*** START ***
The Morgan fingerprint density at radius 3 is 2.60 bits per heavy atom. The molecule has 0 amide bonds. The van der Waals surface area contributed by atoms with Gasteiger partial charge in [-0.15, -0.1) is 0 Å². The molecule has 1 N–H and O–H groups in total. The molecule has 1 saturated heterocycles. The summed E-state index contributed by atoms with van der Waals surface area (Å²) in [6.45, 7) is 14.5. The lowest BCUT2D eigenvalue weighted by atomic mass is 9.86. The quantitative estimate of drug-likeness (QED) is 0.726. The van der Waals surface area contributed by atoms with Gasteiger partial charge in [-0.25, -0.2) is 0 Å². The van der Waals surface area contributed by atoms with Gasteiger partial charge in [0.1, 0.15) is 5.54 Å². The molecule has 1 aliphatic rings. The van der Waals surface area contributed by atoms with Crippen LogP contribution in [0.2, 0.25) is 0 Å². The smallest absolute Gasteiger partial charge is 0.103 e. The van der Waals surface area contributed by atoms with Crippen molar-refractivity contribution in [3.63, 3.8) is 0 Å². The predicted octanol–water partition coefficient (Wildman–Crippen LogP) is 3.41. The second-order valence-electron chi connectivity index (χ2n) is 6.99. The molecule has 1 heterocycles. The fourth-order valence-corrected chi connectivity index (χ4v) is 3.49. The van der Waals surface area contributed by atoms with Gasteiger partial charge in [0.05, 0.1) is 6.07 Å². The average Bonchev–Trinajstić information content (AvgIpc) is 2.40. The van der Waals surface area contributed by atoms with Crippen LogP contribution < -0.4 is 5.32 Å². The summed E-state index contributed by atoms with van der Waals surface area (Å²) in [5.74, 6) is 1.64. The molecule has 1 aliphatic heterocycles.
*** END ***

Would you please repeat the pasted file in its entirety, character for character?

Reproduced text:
The Morgan fingerprint density at radius 3 is 2.60 bits per heavy atom. The molecule has 0 amide bonds. The van der Waals surface area contributed by atoms with Gasteiger partial charge in [-0.15, -0.1) is 0 Å². The molecule has 1 N–H and O–H groups in total. The molecule has 1 saturated heterocycles. The summed E-state index contributed by atoms with van der Waals surface area (Å²) in [6.45, 7) is 14.5. The lowest BCUT2D eigenvalue weighted by atomic mass is 9.86. The quantitative estimate of drug-likeness (QED) is 0.726. The van der Waals surface area contributed by atoms with Gasteiger partial charge in [-0.25, -0.2) is 0 Å². The van der Waals surface area contributed by atoms with Gasteiger partial charge in [0.1, 0.15) is 5.54 Å². The molecule has 1 aliphatic rings. The van der Waals surface area contributed by atoms with Crippen LogP contribution in [0.2, 0.25) is 0 Å². The smallest absolute Gasteiger partial charge is 0.103 e. The van der Waals surface area contributed by atoms with Crippen molar-refractivity contribution in [3.63, 3.8) is 0 Å². The predicted octanol–water partition coefficient (Wildman–Crippen LogP) is 3.41. The second-order valence-electron chi connectivity index (χ2n) is 6.99. The molecule has 1 heterocycles. The fourth-order valence-corrected chi connectivity index (χ4v) is 3.49. The van der Waals surface area contributed by atoms with Gasteiger partial charge in [0.05, 0.1) is 6.07 Å². The average Bonchev–Trinajstić information content (AvgIpc) is 2.40. The van der Waals surface area contributed by atoms with Crippen LogP contribution < -0.4 is 5.32 Å². The summed E-state index contributed by atoms with van der Waals surface area (Å²) in [5.74, 6) is 1.64. The molecule has 1 aliphatic heterocycles.